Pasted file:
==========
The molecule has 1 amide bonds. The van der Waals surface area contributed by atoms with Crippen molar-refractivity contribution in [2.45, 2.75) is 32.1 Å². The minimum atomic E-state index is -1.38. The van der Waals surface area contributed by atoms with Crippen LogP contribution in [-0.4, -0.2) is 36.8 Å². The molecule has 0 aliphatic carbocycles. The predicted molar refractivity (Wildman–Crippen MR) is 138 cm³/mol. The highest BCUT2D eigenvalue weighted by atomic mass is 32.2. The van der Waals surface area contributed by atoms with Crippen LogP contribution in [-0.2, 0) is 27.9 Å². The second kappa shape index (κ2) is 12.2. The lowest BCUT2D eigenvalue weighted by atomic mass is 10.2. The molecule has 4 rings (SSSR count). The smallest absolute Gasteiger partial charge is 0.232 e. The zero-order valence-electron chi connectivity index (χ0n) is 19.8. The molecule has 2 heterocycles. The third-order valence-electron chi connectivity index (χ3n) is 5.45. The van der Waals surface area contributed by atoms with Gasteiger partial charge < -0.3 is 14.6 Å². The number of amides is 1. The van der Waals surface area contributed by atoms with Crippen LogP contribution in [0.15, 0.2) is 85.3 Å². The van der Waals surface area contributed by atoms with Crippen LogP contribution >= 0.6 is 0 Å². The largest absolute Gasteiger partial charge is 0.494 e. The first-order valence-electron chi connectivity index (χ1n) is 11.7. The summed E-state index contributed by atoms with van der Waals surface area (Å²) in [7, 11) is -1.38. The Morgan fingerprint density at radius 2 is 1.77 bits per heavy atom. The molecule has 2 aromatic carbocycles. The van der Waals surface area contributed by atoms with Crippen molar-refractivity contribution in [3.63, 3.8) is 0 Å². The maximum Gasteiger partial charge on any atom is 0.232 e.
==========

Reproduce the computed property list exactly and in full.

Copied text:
The molecule has 1 amide bonds. The van der Waals surface area contributed by atoms with Crippen molar-refractivity contribution in [2.45, 2.75) is 32.1 Å². The minimum atomic E-state index is -1.38. The van der Waals surface area contributed by atoms with Crippen LogP contribution in [-0.4, -0.2) is 36.8 Å². The molecule has 0 aliphatic carbocycles. The predicted molar refractivity (Wildman–Crippen MR) is 138 cm³/mol. The highest BCUT2D eigenvalue weighted by atomic mass is 32.2. The van der Waals surface area contributed by atoms with Crippen LogP contribution in [-0.2, 0) is 27.9 Å². The second kappa shape index (κ2) is 12.2. The lowest BCUT2D eigenvalue weighted by atomic mass is 10.2. The molecule has 4 rings (SSSR count). The smallest absolute Gasteiger partial charge is 0.232 e. The zero-order valence-electron chi connectivity index (χ0n) is 19.8. The molecule has 2 heterocycles. The third-order valence-electron chi connectivity index (χ3n) is 5.45. The van der Waals surface area contributed by atoms with Gasteiger partial charge < -0.3 is 14.6 Å². The number of amides is 1. The van der Waals surface area contributed by atoms with Crippen LogP contribution in [0.15, 0.2) is 85.3 Å². The van der Waals surface area contributed by atoms with Crippen LogP contribution >= 0.6 is 0 Å². The largest absolute Gasteiger partial charge is 0.494 e. The first-order valence-electron chi connectivity index (χ1n) is 11.7. The summed E-state index contributed by atoms with van der Waals surface area (Å²) in [7, 11) is -1.38. The Morgan fingerprint density at radius 2 is 1.77 bits per heavy atom. The molecule has 2 aromatic carbocycles. The van der Waals surface area contributed by atoms with Crippen molar-refractivity contribution in [3.63, 3.8) is 0 Å². The maximum Gasteiger partial charge on any atom is 0.232 e.